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  • Writer's picturehffishwick

The Girl who Talked to Trees

What a special book to be reviewing at the start of National Tree Week. The Girl who Talked to Trees is an enchanting story which celebrates the wonder, majesty and history of our trees.

Olive has always been quiet. She would rather spend all day in the grand oak tree in her garden than with other children her age. When her father threatens to cut down the tree to build a summer house, Olive knows she needs to stop him, she just isn't sure how. Luckily, the trees that grow across the parkland, from the gossiping wild apples to the stunning tulip, know exactly what she needs to do, so long as she is brave enough to keep her promise to them.

My daughter tried to claim this book as soon as it arrived in the post, but I had to steal it back so that I could read it in time for the tour! It's back in her room now though, and I know she is going to love this magical story just as much as I did.

This book celebrates not just nature, but storytelling, with seven mini stories that were each exciting and often surprising - and cleverly linked to the trees that were telling them. Olive remains our companion throughout them all, brave and thoughtful in the face of danger, and endlessly curious in pursuit of adventure, but always mindful of her promise and her duty to the trees.

I really loved all of the facts about trees which are woven both into the stories and displayed on the beautiful 'tree fact' pages at the start of each tree's tale. My children were amazed when I told them that oak trees could live for over a thousand years! There is a really important passage in the Tulip Tree's tale which I've included in one of the pictures above, which encourages readers to think about our relationship with trees and our responsibility towards them.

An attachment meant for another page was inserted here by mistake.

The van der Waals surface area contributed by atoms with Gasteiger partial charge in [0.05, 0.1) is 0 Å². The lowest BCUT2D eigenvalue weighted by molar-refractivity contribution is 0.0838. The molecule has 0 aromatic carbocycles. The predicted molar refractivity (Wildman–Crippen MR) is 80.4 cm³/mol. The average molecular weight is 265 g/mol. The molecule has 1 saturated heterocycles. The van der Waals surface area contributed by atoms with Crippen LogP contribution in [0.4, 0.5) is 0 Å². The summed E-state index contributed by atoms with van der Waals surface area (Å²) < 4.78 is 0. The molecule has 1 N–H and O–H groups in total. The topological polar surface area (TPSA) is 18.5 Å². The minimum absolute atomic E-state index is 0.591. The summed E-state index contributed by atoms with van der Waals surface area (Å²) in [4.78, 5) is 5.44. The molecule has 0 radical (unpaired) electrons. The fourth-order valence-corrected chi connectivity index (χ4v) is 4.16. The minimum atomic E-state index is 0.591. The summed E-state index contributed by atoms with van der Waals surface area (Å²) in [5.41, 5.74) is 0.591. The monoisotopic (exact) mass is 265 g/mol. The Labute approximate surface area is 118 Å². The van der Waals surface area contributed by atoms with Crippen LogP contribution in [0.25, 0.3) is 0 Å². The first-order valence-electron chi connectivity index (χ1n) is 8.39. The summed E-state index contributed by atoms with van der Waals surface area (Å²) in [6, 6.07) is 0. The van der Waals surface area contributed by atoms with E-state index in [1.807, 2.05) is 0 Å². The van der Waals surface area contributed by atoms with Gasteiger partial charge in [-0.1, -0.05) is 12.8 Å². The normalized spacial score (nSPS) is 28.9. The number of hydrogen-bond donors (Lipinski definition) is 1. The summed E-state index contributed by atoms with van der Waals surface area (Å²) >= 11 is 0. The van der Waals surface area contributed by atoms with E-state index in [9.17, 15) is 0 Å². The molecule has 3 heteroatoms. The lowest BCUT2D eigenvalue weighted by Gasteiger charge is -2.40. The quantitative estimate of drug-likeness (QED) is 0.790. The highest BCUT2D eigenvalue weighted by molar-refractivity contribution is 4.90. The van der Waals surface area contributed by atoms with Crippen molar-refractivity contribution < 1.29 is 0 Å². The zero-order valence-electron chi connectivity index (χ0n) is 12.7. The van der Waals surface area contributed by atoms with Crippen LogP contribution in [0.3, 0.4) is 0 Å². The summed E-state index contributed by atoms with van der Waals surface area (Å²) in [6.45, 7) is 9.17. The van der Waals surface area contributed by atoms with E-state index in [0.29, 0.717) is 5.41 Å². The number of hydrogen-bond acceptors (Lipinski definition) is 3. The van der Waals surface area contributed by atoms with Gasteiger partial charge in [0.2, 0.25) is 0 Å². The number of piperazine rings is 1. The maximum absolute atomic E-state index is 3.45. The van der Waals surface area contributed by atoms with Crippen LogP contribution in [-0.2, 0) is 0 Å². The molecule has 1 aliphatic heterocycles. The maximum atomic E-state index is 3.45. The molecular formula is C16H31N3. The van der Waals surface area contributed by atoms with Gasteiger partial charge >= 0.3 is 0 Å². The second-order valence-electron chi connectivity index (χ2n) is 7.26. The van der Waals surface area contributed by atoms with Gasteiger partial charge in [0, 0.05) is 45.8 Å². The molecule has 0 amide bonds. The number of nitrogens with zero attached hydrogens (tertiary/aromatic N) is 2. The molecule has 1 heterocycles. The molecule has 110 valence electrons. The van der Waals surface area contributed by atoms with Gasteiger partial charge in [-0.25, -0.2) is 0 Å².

This book would make a wonderful Christmas present for young nature fans. Visually, it's such a treat. I love all of the tiny, clever details I've spotted on the cover since finishing. The illustrations inside are full of colour and life. The alder's story shifts the colour pallet from green to blue, with the wild apple's tale changing it again to soft pink. I now really want to find out where I can go to see a Tulip Tree in real life as its illustration was stunning.

Thank you so much Zephyr Books and Laura Smythe for sending me a copy for review and letting me be a part of this tour.

The Girl Who Talked to Trees is written by Natasha Farrant and illustrated by Lydia Corry


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